Craig Biggio and I go back a long way

Four Elected Into Hall Of Fame (1:42)

Tim Kurkjian, Buster Olney and Curt Schilling react to the news that Randy Johnson, Pedro Martinez, John Smoltz and Craig Biggio have been elected into the National Baseball Hall of Fame. (1:42)

NEW YORK -- Whenever a player is elected to the Hall of Fame, there is never a shortage of people who crawl out of the woodwork to boast, "I knew him when."

Well, in the case of Craig Biggio, the former Houston Astros second baseman who was voted into Cooperstown on Tuesday on his third try, I really can say it, even though I've spoken to him only once in my life. Because when I first heard his name 32 years ago, I was pretty sure it was a name I would be hearing again, even if I assumed it would be for exploits on the football field rather than the baseball diamond.

I was working as a part-timer with Newsday, taking high school scores over the phone, and even though I had been on the job less than a month, I was already accustomed to the typical postgame call, usually from a student who would rattle off a bunch of names and statistics to be used in our Sunday wrap-up. They were generally dull calls and rarely lasted more than a minute or two.

But this one was different. The caller was breathless and excited. "You'll never believe the story I have for you," he blurted out. I had to ask him to slow down and catch his breath.

But he wasn't lying. He had a whopper. In the midst of an unremarkable football season, Kings Park High School, in northern Suffolk County on Long Island, had posted a rather remarkable 46-0 victory over Longwood H.S.

But what was truly remarkable was that 40 of those 46 points were the work of one player. In four different capacities.

Here's my 48-word, un-bylined story that made it into Newsday on Sunday, Oct. 23, 1983 (I had to go to the public library and find it on microfilm):

"Senior Craig Biggio, playing his first game at halfback, accounted for 40 of the 46 points scored by Kings Park (2-3). Biggio rushed for 224 yards and three touchdowns, threw an option pass for another TD and caught a nine-yard scoring pass, all in the first half."

Edited out of my story -- but in the box score -- was Biggio's 60-yard interception return for a TD and the fact that he also kicked four extra points. Edited out of the phone call by the team statistician was the fact that Biggio had another pick-six called back because of a penalty.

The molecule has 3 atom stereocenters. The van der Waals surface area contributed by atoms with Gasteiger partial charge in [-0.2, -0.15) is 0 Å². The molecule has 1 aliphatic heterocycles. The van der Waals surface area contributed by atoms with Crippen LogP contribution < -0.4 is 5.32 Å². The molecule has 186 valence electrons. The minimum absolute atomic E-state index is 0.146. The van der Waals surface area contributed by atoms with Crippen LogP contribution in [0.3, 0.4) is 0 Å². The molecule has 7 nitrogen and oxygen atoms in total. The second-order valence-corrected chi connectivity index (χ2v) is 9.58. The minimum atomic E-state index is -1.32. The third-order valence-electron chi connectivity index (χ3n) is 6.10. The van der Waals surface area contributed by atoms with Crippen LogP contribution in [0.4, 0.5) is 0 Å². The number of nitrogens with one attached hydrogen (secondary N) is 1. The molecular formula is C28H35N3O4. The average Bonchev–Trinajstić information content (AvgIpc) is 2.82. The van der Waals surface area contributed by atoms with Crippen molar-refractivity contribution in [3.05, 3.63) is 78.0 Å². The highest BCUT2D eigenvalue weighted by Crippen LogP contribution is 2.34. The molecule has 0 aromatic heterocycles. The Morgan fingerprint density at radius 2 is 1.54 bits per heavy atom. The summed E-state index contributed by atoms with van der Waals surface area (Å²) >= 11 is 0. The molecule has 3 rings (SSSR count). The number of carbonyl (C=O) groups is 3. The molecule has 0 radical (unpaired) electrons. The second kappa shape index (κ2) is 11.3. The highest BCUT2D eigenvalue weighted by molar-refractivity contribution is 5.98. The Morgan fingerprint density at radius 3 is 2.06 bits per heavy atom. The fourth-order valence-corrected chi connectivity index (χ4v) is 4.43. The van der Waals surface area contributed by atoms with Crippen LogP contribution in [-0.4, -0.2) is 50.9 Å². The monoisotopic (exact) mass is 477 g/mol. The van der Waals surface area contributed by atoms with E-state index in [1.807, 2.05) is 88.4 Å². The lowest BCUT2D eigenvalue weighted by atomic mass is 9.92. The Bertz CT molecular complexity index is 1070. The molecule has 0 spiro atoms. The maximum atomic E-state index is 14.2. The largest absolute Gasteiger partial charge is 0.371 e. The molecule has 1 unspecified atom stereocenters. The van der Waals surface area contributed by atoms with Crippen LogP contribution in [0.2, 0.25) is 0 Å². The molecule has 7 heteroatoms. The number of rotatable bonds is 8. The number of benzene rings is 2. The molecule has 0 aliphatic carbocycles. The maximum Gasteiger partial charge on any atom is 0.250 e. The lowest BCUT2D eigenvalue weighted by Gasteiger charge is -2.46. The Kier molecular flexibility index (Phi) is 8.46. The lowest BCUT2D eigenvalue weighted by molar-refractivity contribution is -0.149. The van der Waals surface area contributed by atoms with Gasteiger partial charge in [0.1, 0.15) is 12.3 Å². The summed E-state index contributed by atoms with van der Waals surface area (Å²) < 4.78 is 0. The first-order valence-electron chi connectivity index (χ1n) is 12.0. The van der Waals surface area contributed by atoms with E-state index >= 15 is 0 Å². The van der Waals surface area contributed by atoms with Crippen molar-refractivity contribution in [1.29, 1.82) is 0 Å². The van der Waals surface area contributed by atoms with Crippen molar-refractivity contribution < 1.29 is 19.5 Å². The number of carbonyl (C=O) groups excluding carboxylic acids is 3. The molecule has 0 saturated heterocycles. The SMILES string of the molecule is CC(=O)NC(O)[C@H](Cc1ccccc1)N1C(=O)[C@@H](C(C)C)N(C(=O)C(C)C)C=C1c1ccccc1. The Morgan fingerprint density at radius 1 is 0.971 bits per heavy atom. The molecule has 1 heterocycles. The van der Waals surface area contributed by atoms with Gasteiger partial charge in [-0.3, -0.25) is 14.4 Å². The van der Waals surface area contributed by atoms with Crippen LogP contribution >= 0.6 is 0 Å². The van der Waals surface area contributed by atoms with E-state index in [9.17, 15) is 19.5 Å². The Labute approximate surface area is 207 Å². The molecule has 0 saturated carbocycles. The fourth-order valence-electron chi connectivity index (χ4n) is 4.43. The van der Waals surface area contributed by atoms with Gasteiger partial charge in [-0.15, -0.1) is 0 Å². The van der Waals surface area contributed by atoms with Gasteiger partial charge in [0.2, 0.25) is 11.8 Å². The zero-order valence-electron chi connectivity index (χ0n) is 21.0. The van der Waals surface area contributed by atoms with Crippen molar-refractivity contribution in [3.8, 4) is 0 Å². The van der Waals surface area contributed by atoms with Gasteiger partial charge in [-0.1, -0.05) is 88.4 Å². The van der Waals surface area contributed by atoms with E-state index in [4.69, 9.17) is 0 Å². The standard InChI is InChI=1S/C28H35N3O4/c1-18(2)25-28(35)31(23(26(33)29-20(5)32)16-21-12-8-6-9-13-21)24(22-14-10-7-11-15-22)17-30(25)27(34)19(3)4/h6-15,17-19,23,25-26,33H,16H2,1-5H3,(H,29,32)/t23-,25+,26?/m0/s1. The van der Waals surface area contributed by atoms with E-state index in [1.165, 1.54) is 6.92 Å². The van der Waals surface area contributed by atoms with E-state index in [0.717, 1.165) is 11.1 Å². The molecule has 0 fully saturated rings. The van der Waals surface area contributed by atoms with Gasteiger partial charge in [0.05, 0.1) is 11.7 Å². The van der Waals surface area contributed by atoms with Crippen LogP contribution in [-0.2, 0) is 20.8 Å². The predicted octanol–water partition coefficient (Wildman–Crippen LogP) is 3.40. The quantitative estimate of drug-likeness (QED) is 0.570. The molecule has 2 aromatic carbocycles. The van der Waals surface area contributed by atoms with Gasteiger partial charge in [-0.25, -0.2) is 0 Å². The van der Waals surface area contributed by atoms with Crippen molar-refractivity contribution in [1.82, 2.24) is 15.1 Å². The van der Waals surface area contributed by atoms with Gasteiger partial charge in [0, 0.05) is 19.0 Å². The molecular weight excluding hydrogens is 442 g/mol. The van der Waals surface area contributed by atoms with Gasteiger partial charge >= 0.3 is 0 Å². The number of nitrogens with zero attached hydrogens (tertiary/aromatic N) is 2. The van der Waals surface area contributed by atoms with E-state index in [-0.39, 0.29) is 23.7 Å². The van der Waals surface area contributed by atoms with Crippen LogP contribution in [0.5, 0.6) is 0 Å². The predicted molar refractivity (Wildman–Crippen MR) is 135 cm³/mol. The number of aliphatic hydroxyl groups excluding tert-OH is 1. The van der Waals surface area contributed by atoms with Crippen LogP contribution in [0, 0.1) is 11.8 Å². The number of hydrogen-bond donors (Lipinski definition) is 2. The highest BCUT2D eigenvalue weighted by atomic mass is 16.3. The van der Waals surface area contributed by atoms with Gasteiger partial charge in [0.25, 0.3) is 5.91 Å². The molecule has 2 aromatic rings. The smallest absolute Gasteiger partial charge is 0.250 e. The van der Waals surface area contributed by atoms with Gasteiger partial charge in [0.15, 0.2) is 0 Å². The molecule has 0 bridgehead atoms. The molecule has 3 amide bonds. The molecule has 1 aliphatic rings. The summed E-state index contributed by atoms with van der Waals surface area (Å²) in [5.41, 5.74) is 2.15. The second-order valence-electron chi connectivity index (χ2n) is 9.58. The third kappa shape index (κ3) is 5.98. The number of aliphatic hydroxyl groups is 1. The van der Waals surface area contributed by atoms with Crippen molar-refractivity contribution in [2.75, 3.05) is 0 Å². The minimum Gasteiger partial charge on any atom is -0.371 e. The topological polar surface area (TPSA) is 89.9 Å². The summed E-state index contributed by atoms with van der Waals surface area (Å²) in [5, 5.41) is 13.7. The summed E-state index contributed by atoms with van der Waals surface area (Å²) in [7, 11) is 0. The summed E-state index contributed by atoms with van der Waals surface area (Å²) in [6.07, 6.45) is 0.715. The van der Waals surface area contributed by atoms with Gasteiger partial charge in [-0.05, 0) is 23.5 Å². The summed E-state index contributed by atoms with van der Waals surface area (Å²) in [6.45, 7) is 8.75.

And although I didn't know it at the time, the reason all of Biggio's heroics came in the first half was because it was the customary practice of head coach Doc Holliday to pull Biggio at halftime. He was so good it was unfair to the other team to leave him in. (The one time he was left in the entire game was the season finale against Hauppauge, in which he scored the game-winning TD on the last play of the game.)

Biggio went on to win the Hansen Award that year as Suffolk County's best high school football player.

And that wasn't even his best sport.

Biggio, of course, went on to have a phenomenal career with the Astros, amassing 3,060 hits in 20 seasons in which, most amazingly, he made only one trip to the disabled list. The only time I spoke to him was in the mid-80s, when the Astros came to Shea Stadium (I was a boxing writer at the time and only occasionally covered baseball). I mentioned his game against Longwood, and my peripheral connection to it, as an icebreaker. He smiled but seemed embarrassed to talk about it, and from conversations I've had with people who know him, that is typical of Biggio. He'll talk about the game, the team, the weather. Anything but himself.

And yet, had he played his career in New York rather than Houston, he might be held by Yankees -- or Mets -- fans in the kind of reverence paid to Derek Jeter.

"You could make that comparison," said Kevin Johnston, who was a Kings Park assistant coach and an English teacher when Biggio was there, and had him in both capacities. "I know if he had [played in New York], it wouldn't have taken him three ballots, that's for sure."

I voted for Biggio in his first two years of eligibility and would have voted for him again this year had some serious family issues that arose in December not demanded my attention and caused me, regrettably, not to cast a ballot this year. I am relieved to know that this year, my vote wasn't necessary to get him in.

And while I won't claim to have known he was bound for Cooperstown on that Saturday nearly 32 years ago -- hell, at that point I would have guessed Canton -- Craig Biggio's coaches knew they had something special. They just didn't know how special.

"Enjoy this," Holliday said to Johnston on the sideline during that Longwood game. "You only get one of these in a career. If you're lucky."

Even though I was only on the other end of a phone that day, I know exactly what he meant.